Decolorization of Direct Blue: 14 Dye by Thermoalkalophilic Aerobic Bacillus sp.

Decolorization of Direct Blue: 14 Dye by Thermoalkalophilic Aerobic Bacillus sp.

Shankara S. (Government College for Women, Chintamani, India), Kotresha Dupadahalli (KSPL Degree College, India), Vijayakumar M. H. (Gulbarga University, India) and Gaddad S. M. (Gulbarga University, India)
Copyright: © 2016 |Pages: 16
DOI: 10.4018/978-1-4666-9734-8.ch014
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A thermo-alkalophilic bacterium isolated from textile mill effluent samples and identified as a Bacillus sp., on the basis of biochemical tests. The selected bacterium showed high decolorization activity in static condition as compared to shaking condition and the maximum 1000 mg l-1 Direct Blue-14 dye decolorization was takes place in 72 h. The optimum physical parameters such as temperature 40-50 °C, pH 8.0 with 2.5% (w/v) of nitrogen source and 4% (w/v) glucose were required for the decolorization of Direct Blue-14 from this bacterium. UV–Visible analyses and colorless bacterial cells suggested that Bacillus sp. exhibited decolorizing activity through biodegradation, rather than inactive surface adsorption. The degraded dye metabolites are analyzed by TLC and diazotization, carbylamines, Ames test for individual metabolite indicates biotransformation of Direct Blue-14 into aromatic amine and non-toxic aromatic metabolites. These results suggest that the isolated organism Bacillus sp. as a useful tool to treat waste water containing azo dyes at static condition.
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Synthetic dyes have a wide application in the food, pharmaceutical, textile, leather, cosmetics and paper industries due to their ease of production, fastness, and variety in colour compared to natural dyes. More than 100,000 commercially available dyes are known and close to one million tons of these dyes are produced annually worldwide (Adedayo et al., 2004, Saratale et al., 2011). Azo dyes are the largest group of dyes used in textile industry constituting 60-70% of all dyestuffs produced. They have one or more azo groups having aromatic rings mostly substituted by sulfonate groups. These complex aromatic substituted structures make conjugated system and are responsible for intense color, high water solubility and resistance to degradation of azo dyes under natural conditions. Disposal of these dyes into the environment causes serious damage, since they may significantly affect the photosynthetic activity of hydrophytes by reducing light penetration (Aksu et al., 2007) and also they may be toxic to some aquatic organisms due to their breakdown products (Hao et al., 2000; Mate & Pathade, 2012; Sahasrabudhe & Pathade, 2012; Madhuri et al., 2014).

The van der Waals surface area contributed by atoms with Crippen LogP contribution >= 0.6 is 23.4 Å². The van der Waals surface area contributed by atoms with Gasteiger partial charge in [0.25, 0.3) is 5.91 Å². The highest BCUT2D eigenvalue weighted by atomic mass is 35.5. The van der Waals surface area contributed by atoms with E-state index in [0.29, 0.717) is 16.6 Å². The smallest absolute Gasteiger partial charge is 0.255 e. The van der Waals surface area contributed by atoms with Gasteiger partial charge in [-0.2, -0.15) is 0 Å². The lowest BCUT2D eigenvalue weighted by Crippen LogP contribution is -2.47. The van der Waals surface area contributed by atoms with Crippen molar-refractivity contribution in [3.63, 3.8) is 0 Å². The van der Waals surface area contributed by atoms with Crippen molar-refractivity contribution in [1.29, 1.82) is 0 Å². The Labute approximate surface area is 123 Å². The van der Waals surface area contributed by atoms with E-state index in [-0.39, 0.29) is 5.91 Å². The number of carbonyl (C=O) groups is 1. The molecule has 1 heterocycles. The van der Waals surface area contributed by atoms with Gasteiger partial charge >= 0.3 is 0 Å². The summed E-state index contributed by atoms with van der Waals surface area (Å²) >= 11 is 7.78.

Dyes can be removed from waste water by chemical and physical methods including adsorption, coagulation–flocculation, oxidation and electrochemical methods (Lin & Peng, 1994; Lin & Peng, 1996). However, both the physical and chemical methods have many disadvantages in application, such as high-energy costs, high-sludge production, formation of by-products (Sarioglu et al., 2007). Conversely, bioprocessing can overcome these defects because it is cost saving and environmentally benign. Fungi (Acuner & Dilek, 2004; Jadhav et al., 2007; Asgher et al., 2008) and algae (Mohan et al., 2002; Daneshvar et al., 2007) have been used in dye decolorization. Adsorption rather than degradation plays a major role during the decolorization process by fungi and algae, as a result, the dyes remain in the environment. It is well known that bacteria can degrade and even completely mineralize many reactive dyes under certain conditions (Chen et al., 2003; Moosvi et al., 2005; Asad et al., 2007; Kapdan & Erten, 2007; Praveen and Bhat, 2012; Saratale etal., 2011). Even better, the products of intermediate metabolism during the decolorization process, such as aromatic amines, can be degraded by the hydroxylase and oxygenase produced by bacteria (Pandey et al., 2007; Saratale et al., 2011; Shah, 2014).

In this study, a thermo-alkalophilic bacterium Bacillus sp. capable of decolorizing Direct Blue-14 was isolated and in addition, the effects of various physical parameters (such as initial glucose concentration, dye concentration, pH and temperature etc) on dye decolorization by the bacterium and qualitative tests of dye metabolites were investigated (see Figure 1).

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